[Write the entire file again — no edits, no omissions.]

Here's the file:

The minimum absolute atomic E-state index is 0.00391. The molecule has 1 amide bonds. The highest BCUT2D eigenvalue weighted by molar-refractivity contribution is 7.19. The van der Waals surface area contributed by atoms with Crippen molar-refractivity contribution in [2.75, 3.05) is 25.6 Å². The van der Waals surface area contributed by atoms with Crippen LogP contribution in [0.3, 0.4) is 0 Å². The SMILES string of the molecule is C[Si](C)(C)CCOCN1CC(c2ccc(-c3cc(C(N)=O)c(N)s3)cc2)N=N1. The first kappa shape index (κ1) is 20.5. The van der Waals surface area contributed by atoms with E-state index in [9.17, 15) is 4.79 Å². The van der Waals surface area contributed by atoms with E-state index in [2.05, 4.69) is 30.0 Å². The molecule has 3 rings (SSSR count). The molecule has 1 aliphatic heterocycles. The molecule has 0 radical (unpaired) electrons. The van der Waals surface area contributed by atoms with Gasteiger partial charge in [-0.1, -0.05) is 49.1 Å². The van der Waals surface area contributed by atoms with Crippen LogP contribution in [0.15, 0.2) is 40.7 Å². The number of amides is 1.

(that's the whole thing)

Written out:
The minimum absolute atomic E-state index is 0.00391. The molecule has 1 amide bonds. The highest BCUT2D eigenvalue weighted by molar-refractivity contribution is 7.19. The van der Waals surface area contributed by atoms with Crippen molar-refractivity contribution in [2.75, 3.05) is 25.6 Å². The van der Waals surface area contributed by atoms with Crippen LogP contribution in [0.3, 0.4) is 0 Å². The SMILES string of the molecule is C[Si](C)(C)CCOCN1CC(c2ccc(-c3cc(C(N)=O)c(N)s3)cc2)N=N1. The first kappa shape index (κ1) is 20.5. The van der Waals surface area contributed by atoms with E-state index in [9.17, 15) is 4.79 Å². The van der Waals surface area contributed by atoms with E-state index in [2.05, 4.69) is 30.0 Å². The molecule has 3 rings (SSSR count). The molecule has 1 aliphatic heterocycles. The molecule has 0 radical (unpaired) electrons. The van der Waals surface area contributed by atoms with Gasteiger partial charge in [-0.1, -0.05) is 49.1 Å². The van der Waals surface area contributed by atoms with Crippen LogP contribution in [0.15, 0.2) is 40.7 Å². The number of amides is 1.